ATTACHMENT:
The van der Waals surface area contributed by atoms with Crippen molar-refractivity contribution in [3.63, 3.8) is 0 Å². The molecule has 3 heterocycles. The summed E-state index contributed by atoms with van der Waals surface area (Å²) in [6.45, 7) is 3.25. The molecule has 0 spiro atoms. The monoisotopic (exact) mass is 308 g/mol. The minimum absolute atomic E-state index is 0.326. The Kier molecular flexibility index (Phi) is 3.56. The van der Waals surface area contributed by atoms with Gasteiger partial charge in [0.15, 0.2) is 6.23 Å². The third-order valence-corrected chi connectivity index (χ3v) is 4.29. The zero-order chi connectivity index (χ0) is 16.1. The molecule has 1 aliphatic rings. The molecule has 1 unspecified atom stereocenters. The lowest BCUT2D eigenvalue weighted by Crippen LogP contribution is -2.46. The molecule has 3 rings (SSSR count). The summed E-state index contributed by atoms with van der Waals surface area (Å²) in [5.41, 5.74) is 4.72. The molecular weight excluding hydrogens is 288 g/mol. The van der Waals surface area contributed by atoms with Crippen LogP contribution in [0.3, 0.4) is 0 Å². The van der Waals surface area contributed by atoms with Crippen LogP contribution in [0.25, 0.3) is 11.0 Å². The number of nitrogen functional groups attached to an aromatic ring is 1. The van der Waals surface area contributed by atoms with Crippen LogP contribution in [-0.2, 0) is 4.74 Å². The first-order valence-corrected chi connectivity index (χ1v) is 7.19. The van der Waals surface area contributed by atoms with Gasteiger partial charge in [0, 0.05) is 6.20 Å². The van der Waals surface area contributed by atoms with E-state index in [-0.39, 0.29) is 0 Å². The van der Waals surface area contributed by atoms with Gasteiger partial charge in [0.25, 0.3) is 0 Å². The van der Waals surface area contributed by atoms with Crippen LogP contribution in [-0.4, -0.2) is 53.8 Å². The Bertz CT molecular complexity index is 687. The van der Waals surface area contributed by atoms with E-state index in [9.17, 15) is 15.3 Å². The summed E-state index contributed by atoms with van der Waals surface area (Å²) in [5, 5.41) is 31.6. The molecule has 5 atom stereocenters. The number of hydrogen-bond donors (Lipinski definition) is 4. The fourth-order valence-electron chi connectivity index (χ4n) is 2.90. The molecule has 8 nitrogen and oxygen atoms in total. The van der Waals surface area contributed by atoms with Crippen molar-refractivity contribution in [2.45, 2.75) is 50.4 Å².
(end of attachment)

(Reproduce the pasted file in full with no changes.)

The van der Waals surface area contributed by atoms with Crippen molar-refractivity contribution in [3.63, 3.8) is 0 Å². The molecule has 3 heterocycles. The summed E-state index contributed by atoms with van der Waals surface area (Å²) in [6.45, 7) is 3.25. The molecule has 0 spiro atoms. The monoisotopic (exact) mass is 308 g/mol. The minimum absolute atomic E-state index is 0.326. The Kier molecular flexibility index (Phi) is 3.56. The van der Waals surface area contributed by atoms with Gasteiger partial charge in [0.15, 0.2) is 6.23 Å². The third-order valence-corrected chi connectivity index (χ3v) is 4.29. The zero-order chi connectivity index (χ0) is 16.1. The molecule has 1 aliphatic rings. The molecule has 1 unspecified atom stereocenters. The lowest BCUT2D eigenvalue weighted by Crippen LogP contribution is -2.46. The molecule has 3 rings (SSSR count). The summed E-state index contributed by atoms with van der Waals surface area (Å²) in [5.41, 5.74) is 4.72. The molecular weight excluding hydrogens is 288 g/mol. The van der Waals surface area contributed by atoms with Crippen LogP contribution in [0.3, 0.4) is 0 Å². The van der Waals surface area contributed by atoms with Crippen LogP contribution in [0.25, 0.3) is 11.0 Å². The number of nitrogen functional groups attached to an aromatic ring is 1. The van der Waals surface area contributed by atoms with Crippen LogP contribution in [-0.2, 0) is 4.74 Å². The first-order valence-corrected chi connectivity index (χ1v) is 7.19. The van der Waals surface area contributed by atoms with Gasteiger partial charge in [0, 0.05) is 6.20 Å². The van der Waals surface area contributed by atoms with E-state index in [-0.39, 0.29) is 0 Å². The van der Waals surface area contributed by atoms with Gasteiger partial charge in [0.25, 0.3) is 0 Å². The van der Waals surface area contributed by atoms with Crippen LogP contribution in [-0.4, -0.2) is 53.8 Å². The Bertz CT molecular complexity index is 687. The van der Waals surface area contributed by atoms with E-state index in [9.17, 15) is 15.3 Å². The summed E-state index contributed by atoms with van der Waals surface area (Å²) in [5, 5.41) is 31.6. The molecule has 5 atom stereocenters. The number of hydrogen-bond donors (Lipinski definition) is 4. The fourth-order valence-electron chi connectivity index (χ4n) is 2.90. The molecule has 8 nitrogen and oxygen atoms in total. The van der Waals surface area contributed by atoms with Crippen molar-refractivity contribution in [2.45, 2.75) is 50.4 Å².